"Mom, can you drop me off at the mall after school today?" Your fifteen-year-old daughter queries. You reply, "Maybe, what are you going to do at the mall?" Your daughter says, "I'm going to meet a new friend I met on the internet. His name is Gonzo, he's 16 and he has a car. He said he would take me home later."
OK, so what do you do? Do you acquiesce and drop her off, or do you say, "Absolutely not! You don't go engaging strangers you find on the internet, not without a background investigation and never unescorted by me or your Dad." The answer, of course, is "Absolutely not!" Nevertheless, there are hordes of parents who would simply drop her off, possibly squarely into the malevolent hands of a 45-year-old child molester.
Actions you can take to prevent this conversation in the first place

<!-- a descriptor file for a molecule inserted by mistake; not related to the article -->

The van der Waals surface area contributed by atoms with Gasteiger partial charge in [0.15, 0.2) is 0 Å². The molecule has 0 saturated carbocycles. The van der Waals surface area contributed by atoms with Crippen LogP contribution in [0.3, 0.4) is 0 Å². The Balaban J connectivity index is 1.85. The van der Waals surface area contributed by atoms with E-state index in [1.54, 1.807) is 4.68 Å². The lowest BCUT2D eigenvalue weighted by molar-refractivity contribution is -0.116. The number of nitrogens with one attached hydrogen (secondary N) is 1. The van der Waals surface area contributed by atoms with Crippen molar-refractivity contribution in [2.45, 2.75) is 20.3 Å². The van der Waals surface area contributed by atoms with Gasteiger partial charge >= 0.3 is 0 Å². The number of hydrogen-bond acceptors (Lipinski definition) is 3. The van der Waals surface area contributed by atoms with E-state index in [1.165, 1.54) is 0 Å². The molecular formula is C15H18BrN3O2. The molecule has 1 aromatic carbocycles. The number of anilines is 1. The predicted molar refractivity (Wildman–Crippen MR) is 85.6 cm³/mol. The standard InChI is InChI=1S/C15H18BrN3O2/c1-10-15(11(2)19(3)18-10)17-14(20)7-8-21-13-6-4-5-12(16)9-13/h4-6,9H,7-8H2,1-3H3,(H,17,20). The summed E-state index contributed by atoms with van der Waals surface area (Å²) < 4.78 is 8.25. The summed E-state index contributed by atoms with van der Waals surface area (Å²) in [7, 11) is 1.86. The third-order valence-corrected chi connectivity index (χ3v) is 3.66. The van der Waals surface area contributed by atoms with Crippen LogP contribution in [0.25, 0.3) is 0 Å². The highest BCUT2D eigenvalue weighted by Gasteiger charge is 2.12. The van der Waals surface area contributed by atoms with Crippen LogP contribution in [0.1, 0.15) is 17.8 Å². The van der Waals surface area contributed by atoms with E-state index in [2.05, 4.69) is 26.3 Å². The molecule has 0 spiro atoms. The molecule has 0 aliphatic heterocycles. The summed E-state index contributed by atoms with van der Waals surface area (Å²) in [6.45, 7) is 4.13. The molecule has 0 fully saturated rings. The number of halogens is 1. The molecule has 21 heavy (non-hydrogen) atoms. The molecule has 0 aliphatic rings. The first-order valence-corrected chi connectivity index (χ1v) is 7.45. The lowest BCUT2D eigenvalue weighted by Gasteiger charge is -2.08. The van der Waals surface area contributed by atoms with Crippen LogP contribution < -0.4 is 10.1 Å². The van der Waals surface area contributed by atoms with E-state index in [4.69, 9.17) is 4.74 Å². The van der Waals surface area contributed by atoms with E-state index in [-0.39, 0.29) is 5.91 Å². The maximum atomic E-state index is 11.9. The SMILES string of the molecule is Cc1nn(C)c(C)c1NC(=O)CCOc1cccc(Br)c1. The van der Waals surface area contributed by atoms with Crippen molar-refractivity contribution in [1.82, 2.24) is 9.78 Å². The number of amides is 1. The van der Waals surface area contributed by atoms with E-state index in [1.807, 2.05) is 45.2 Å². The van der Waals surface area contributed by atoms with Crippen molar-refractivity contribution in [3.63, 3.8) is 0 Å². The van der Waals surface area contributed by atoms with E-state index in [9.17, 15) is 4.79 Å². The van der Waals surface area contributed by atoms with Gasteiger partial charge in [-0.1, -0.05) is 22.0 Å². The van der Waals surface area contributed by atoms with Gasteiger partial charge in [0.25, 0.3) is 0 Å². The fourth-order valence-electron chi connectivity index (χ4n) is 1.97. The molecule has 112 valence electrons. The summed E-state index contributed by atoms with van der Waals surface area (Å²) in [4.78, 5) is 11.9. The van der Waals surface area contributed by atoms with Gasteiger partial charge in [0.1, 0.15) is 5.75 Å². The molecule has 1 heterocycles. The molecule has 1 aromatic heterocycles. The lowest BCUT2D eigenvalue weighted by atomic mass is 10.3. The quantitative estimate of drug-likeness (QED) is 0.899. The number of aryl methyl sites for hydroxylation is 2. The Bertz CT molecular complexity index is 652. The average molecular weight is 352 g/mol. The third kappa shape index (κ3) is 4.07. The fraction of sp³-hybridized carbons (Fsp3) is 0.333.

Use this as a checklist for weeding out electronic malefactors:
- Use the Parental Controls on every computer. You can set age limits, block websites…
- Go to a background checking service and get complete arrest records. It only takes a few minutes and it is entirely affordable.
- Put all home computers in common, open spaces, making it unpropitious for kids to wander onto suspicious sites.
- To show kids the internet can be fun without surfing possible nefarious websites, have family gatherings around a computer and explore the web together, play games, watch videos, etc.
- Teach everybody to employ the most impermissible preferences if they fill out personal profiles. These sites include Every site that asks for your profile, especially social networks like Facebook, Google+ and web stores like iTunes, Game Stop, etc.
- Keep up with technology breakthroughs and trends that might tempt your kids to try novel ideas that might make it easier for predators to reach them. A few years ago, Facebook did not even exist and today a billion kids use it as a primary means of communication.
- Stay involved, keep up with trends, do the above and your family will be much safer using the internet.